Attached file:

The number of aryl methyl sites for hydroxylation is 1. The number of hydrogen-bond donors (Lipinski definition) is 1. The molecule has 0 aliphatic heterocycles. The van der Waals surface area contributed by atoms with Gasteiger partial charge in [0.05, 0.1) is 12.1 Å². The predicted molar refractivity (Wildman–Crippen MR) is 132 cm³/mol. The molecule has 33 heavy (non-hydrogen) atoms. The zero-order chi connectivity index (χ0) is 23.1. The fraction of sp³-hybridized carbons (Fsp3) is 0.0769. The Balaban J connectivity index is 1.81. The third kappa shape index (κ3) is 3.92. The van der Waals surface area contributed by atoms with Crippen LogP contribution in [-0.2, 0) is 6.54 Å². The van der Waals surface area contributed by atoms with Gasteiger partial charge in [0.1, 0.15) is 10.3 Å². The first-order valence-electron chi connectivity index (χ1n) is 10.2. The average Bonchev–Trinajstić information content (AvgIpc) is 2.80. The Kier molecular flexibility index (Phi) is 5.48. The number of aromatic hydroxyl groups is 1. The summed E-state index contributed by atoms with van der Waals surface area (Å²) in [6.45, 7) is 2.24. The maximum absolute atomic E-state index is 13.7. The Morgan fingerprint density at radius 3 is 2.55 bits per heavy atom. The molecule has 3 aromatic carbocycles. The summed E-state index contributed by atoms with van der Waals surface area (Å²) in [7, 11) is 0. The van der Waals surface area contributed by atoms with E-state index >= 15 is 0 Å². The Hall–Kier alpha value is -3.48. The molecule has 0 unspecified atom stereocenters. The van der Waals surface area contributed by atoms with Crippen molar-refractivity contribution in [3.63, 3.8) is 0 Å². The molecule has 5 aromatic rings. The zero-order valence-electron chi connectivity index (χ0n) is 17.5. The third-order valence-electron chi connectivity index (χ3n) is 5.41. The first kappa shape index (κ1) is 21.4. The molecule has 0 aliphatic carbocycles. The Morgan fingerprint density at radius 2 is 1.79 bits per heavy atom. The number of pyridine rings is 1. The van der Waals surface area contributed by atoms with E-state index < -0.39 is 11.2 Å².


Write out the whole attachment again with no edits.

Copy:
The number of aryl methyl sites for hydroxylation is 1. The number of hydrogen-bond donors (Lipinski definition) is 1. The molecule has 0 aliphatic heterocycles. The van der Waals surface area contributed by atoms with Gasteiger partial charge in [0.05, 0.1) is 12.1 Å². The predicted molar refractivity (Wildman–Crippen MR) is 132 cm³/mol. The molecule has 33 heavy (non-hydrogen) atoms. The zero-order chi connectivity index (χ0) is 23.1. The fraction of sp³-hybridized carbons (Fsp3) is 0.0769. The Balaban J connectivity index is 1.81. The third kappa shape index (κ3) is 3.92. The van der Waals surface area contributed by atoms with Crippen LogP contribution in [-0.2, 0) is 6.54 Å². The van der Waals surface area contributed by atoms with Gasteiger partial charge in [0.1, 0.15) is 10.3 Å². The first-order valence-electron chi connectivity index (χ1n) is 10.2. The average Bonchev–Trinajstić information content (AvgIpc) is 2.80. The Kier molecular flexibility index (Phi) is 5.48. The number of aromatic hydroxyl groups is 1. The summed E-state index contributed by atoms with van der Waals surface area (Å²) in [6.45, 7) is 2.24. The maximum absolute atomic E-state index is 13.7. The Morgan fingerprint density at radius 3 is 2.55 bits per heavy atom. The molecule has 3 aromatic carbocycles. The summed E-state index contributed by atoms with van der Waals surface area (Å²) in [7, 11) is 0. The van der Waals surface area contributed by atoms with E-state index >= 15 is 0 Å². The Hall–Kier alpha value is -3.48. The molecule has 0 unspecified atom stereocenters. The van der Waals surface area contributed by atoms with Crippen molar-refractivity contribution in [3.63, 3.8) is 0 Å². The molecule has 5 aromatic rings. The zero-order valence-electron chi connectivity index (χ0n) is 17.5. The third-order valence-electron chi connectivity index (χ3n) is 5.41. The first kappa shape index (κ1) is 21.4. The molecule has 0 aliphatic carbocycles. The Morgan fingerprint density at radius 2 is 1.79 bits per heavy atom. The number of pyridine rings is 1. The van der Waals surface area contributed by atoms with E-state index < -0.39 is 11.2 Å².